REVIEW: China Ford Fusion/Mondeo •

REVIEW: China Ford Fusion/Mondeo

Words and photos courtesy of Karsten Weiss


Go further: The Chinese dealership model of the Fusion/Mondeo in 1/18.  As yet, Ford have gone further with their good-looking Fusion/Mondeo outside Europe. This tasty tidbit with its Aston Martin grille and Maserati taillights was first launched as the Fusion in North America and is even sold in China, but is only now about to arrive in European showrooms.


Ford China have also gone further in terms of dealership models. Like Mercedes, BMW and others, Ford China sell models of their contemporary cars. Now they even have models of the Mondeo (as it´s globally known outside North America, hence the name) exclusively built for them.

Even the heavy box conveys a certain exclusiveness. Small wonder, as inside is nothing less than the top of the range “Titanium”, clad in Ford’s most expensive white metallic paint, chrome applications, an apparently big petrol engine, as the stylish double exhaust pipes and the “Ecoboost” badge at the rear reveal, a sunroof, electrically adjustable leather seats and other extras like parking sensors, rear camera and sensors behind the windscreen that you’ll notice upon closer scrutiny. The heavy weight is caused by the metal bottom plate of the model.


The lines and stance of the car have been captured wonderfully. Especially where front apron and rear valance meet the fenders are reproduced correctly. Chrome around the windows, in the charismatic grille, and at fog lights and exhausts is a shiny finish; on the door handles it´s only printed on, therefore less shiny and all-too-easily rubbed off.

The white metallic paint is literally brilliant. The problem with metallic paint effects on models often is that the metallic flakes are too big. Not on this model. On some sharp edges and in notches the paint job is less than perfect. However, as always white paint mercilessly reveals imperfect shutlines, especially around the trunk.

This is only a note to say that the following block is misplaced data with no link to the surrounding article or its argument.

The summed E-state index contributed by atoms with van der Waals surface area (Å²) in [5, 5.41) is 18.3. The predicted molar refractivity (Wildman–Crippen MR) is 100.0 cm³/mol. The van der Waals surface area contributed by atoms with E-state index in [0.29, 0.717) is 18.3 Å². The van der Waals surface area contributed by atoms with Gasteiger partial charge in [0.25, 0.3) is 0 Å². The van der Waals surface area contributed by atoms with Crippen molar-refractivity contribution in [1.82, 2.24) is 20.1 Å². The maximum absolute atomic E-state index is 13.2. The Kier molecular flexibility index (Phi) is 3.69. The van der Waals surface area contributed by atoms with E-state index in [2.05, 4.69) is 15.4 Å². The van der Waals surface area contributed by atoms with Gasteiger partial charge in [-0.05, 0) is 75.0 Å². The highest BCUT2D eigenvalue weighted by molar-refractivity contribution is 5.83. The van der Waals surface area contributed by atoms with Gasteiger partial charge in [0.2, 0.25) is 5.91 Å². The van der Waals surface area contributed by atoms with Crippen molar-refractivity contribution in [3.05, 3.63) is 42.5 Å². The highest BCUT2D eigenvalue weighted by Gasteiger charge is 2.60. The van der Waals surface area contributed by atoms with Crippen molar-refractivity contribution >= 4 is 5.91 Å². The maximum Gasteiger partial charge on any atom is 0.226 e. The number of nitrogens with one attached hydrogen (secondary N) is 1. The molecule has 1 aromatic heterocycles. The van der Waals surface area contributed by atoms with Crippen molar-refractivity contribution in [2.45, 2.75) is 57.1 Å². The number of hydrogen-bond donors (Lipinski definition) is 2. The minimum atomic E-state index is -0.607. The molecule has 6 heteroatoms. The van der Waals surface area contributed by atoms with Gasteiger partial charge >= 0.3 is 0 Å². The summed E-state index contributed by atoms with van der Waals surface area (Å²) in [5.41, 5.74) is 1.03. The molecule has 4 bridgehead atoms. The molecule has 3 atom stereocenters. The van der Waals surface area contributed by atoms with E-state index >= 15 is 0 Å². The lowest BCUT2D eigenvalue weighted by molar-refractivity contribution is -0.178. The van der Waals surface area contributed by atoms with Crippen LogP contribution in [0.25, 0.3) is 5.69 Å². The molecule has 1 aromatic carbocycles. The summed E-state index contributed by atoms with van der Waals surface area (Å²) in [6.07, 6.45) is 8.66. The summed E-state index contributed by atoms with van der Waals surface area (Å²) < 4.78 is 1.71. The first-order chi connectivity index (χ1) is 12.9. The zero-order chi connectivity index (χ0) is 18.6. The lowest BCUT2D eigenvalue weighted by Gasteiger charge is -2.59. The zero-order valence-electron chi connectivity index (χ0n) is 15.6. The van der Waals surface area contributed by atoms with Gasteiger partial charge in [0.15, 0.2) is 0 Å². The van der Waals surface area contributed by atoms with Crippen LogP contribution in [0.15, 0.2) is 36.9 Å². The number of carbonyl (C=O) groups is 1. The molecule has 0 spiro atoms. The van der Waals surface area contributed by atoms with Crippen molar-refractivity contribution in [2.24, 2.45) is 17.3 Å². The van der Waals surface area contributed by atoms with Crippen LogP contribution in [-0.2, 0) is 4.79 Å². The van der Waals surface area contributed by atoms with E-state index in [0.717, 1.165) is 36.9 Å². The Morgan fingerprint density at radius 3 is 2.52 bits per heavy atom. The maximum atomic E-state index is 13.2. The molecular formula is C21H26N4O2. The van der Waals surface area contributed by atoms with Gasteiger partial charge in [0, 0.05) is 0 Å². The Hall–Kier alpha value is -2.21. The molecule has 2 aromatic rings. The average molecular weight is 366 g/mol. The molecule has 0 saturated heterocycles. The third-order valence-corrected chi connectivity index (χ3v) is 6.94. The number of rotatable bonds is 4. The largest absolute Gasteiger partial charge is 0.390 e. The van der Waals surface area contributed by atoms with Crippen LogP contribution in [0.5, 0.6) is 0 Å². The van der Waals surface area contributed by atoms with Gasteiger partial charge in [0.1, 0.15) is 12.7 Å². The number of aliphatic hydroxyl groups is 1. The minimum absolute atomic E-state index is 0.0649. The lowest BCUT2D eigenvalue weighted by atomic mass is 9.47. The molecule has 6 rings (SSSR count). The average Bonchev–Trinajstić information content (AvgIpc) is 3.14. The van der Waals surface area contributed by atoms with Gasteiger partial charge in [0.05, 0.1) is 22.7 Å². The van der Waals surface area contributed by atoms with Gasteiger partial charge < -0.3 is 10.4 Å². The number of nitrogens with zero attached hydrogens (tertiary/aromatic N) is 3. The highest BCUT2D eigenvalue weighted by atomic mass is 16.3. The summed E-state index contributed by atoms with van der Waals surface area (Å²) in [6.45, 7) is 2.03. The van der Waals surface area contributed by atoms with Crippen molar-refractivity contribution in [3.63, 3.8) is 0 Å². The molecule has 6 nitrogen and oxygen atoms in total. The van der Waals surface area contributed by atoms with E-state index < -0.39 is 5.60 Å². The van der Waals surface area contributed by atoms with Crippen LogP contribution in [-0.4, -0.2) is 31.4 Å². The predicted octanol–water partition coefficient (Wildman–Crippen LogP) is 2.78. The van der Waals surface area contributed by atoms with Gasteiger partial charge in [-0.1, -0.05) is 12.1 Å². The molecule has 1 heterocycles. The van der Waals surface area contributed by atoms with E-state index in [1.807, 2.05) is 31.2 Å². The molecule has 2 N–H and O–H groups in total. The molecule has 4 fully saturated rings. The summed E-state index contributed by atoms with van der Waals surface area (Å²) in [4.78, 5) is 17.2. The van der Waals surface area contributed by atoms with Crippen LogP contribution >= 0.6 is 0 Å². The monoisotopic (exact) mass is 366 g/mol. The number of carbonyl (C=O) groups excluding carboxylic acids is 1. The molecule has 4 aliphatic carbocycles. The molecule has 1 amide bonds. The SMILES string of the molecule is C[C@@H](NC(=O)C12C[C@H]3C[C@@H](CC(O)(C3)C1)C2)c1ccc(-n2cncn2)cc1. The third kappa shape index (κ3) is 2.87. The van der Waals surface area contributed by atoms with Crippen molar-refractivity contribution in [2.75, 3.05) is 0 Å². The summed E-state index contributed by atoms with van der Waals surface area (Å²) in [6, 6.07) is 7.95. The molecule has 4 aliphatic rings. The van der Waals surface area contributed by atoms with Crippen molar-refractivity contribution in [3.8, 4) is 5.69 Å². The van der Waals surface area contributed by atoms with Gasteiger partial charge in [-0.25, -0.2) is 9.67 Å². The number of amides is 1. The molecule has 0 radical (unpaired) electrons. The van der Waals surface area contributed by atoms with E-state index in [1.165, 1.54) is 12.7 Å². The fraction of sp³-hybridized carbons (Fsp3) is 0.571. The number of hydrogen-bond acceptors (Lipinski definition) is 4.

That the latter opens on doglegs is not the modelers’ fault, but as true to the original as the telescopic struts that keep the hood open to reveal the engine, that is covered up and only has a few colorful dots in the dipstick, fluid tanks and battery stickers. Both on the rear and front the Ford badge is replicated three-dimensionally, not just printed on like the “Mondeo”, “Titanium” and “Ecoboost” scripts on the trunk.

Fog lights and taillights have better depth and detailing than the headlights. Instead of conveying a touch of high-end value, the gaps in the shutlines of the opening fuel lid spoil the car’s lines a bit.


Additionally, there is a fuel cap instead of Ford’s capless Easy-Fuel-nozzle. So the lid would have better kept sealed. Thankfully, the folding wing mirrors don’t reveal this function visibly. The rims are nice and even have air valves. As usual with models for the Chinese market, the brakes are a weak point.



A lot more effort has gone into the model´s interior: There’s thick carpeting like in the trunk, the leather stitching has been contoured into seats, headrests and armrests, and meticulous attention to detail has gone into replicating every single button. Of course, textile safety belts with photo-etched buckles complete the picture. The sunroof opens and an additional sun shade slides back and forth like in Kyosho’s Rolls Royce Ghost.

It’s a pity that this nice model is unavailable outside China (it is through eBay, though).

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1 Response to "REVIEW: China Ford Fusion/Mondeo"

  1. Karsten says:

    Did you notice the driver´s seat?
    Read how that´s been sorted in the forum:
    It has been sent back now!

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